From Gravity’s Rainbow by Thomas Pynchon, a daydream sequence that shows the utility of pedophilia to elites:
Back at their hotel, they were handed the key by an eight-year-old desk clerk, rose in a whining elevator run by a uniformed child, to a room still warm from the day’s heat. She closed the door, took off her hat and scaled it over to her bed. Pokier collapsed on his own bed. She came over to take off his shoes.
“Papi,” gravely unlacing, “may I sleep next to you tonight?” One of her hands had come lightly to rest on the beginning of his bare calf. Their eyes met for half a second. A number of uncertainties shifted then for Pokier and locked into sense. To his shame, his first feeling was pride. He hadn’t known he was so vital to the program. Even in this initial moment, he was seeing it from Their side—every quirk goes in the dossier, gambler, foot-fetishist or soccer fan, it’s all important, it can all be used. Right now we have to keep them happy, or at least neutralize the foci of their unhappiness. You may not understand what their work really is, not at the level of the data, but you’re an administrator after all, a leader, your job is to get results . . . Polder, now, has mentioned a “daughter.” Yes, yes we know it’s disgusting, one never can tell what they have locked up in there with those equations, but we must all put off our judgments for now, there’ll be time after the war to get back to the Pöklers and their dirty little secrets. . . .
He hit her upside the head with his open hand, a loud and terrible blow. That took care of his anger. Then, before she could cry or speak, he had dragged her up on the bed next to him, her dazed little hands already at the buttons of his trousers, her white frock already pulled above her waist. She had been wearing nothing at all underneath, nothing all day . . . how I’ve wanted you, she whispered as paternal plow found its way into filial furrow . . . and after hours of amazing incest they dressed in silence, and crept out into the leading edge of faintest flesh dawn, everything they would ever need packed inside her flowered bag, past sleeping children doomed to the end of summer, past monitors and railway guards, down at last to the water and the fishingboats, to a fatherly old sea-dog in a braided captain’s hat, who welcomed them aboard and stashed them below decks, where she snuggled down in the bunk as they got under way and sucked him for hours while the engine pounded, till the Captain called, “Come on up, and take a look at your new home!” Gray and green, through the mist, it was Denmark. “Yes, they’re a free people here. Good luck to both of you!” The three of them, there on deck, stood hugging. . . .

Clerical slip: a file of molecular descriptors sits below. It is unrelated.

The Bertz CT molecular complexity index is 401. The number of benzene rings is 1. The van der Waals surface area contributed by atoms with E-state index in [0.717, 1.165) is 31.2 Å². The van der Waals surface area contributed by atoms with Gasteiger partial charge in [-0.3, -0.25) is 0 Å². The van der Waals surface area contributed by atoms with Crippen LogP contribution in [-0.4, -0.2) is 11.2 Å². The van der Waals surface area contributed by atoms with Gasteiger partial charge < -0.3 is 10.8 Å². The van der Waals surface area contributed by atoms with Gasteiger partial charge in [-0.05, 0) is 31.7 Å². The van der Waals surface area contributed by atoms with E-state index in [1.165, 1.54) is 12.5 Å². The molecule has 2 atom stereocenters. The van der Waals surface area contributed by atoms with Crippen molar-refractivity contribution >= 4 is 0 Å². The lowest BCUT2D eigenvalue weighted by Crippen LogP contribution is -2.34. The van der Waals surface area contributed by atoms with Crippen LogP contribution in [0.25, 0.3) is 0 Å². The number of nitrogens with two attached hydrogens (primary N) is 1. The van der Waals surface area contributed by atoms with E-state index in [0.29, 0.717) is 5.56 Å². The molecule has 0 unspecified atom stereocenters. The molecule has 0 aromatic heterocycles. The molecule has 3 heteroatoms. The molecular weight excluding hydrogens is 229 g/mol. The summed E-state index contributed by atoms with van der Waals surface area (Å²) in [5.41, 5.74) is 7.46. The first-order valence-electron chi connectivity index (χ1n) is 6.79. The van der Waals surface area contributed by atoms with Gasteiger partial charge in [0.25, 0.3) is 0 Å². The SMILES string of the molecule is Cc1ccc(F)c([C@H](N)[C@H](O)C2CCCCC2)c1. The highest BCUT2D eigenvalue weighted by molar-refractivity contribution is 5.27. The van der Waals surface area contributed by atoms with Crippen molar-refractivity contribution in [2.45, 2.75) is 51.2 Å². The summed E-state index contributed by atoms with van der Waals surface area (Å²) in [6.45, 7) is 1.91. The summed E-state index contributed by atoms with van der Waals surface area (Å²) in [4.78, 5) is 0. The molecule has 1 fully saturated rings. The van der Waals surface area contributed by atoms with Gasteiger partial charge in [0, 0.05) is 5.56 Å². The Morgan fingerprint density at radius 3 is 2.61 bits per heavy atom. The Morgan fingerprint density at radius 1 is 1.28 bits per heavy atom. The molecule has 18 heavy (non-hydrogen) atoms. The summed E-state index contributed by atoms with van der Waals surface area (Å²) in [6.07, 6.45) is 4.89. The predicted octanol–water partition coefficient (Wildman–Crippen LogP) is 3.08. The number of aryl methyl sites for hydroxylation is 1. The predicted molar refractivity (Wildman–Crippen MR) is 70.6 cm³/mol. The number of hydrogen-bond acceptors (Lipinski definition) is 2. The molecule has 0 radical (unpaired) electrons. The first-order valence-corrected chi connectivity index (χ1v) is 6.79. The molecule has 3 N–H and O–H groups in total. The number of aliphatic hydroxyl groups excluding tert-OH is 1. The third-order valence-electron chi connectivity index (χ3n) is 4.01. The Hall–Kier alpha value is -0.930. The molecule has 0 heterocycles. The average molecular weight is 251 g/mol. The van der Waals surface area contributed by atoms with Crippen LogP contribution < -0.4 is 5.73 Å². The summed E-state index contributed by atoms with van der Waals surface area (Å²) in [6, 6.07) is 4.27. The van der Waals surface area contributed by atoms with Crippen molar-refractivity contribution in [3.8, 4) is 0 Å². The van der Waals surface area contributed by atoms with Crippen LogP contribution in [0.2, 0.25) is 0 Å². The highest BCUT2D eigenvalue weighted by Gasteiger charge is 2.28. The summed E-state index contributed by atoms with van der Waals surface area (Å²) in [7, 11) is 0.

It reminds me of hazing, especially that by secret societies, most of which are far more innocent — think Toastmasters or Carnegie — than the creepy groups that inhabit our new elites at Davos, Washington, Bilderberg, and Brussels. The key is this:
He hadn’t known he was so vital to the program.
If you are vital to a program, you will get perks, but those will come with a catch, namely that they will be used to blackmail you if your loyalty strays.
Our society has its top-notch blackmailers like Jeffrey Epstein, and shady operations like Organizing For Action working behind the scenes, as well as numerous special interest groups including unions, PACs, organized crime, and elite professional groups like the Davos types.
Pynchon wrote trendy literature for the 1960s and 1970s, basically taking the Leftist view that corporate fascism was taking over the world and justifying it with elaborate and semi-coherent metaphors. He was prized mostly for being a WASP who agreed with the mostly non-WASP hippies.
However, here he shows us the metaphorical power of the war on pedophiles: we know that the elites mutally engage in some kind of horrible behavior so that they are bound to one another by mutual need, which unlike loyalty cannot be easily erased by a better offer.
It probably does not matter whether it is literal pedophilia or not. We may never know what it is. We should know however how they think, and realize that this is the same cynical and logical but empty outlook with which they approach the question of what to do with us.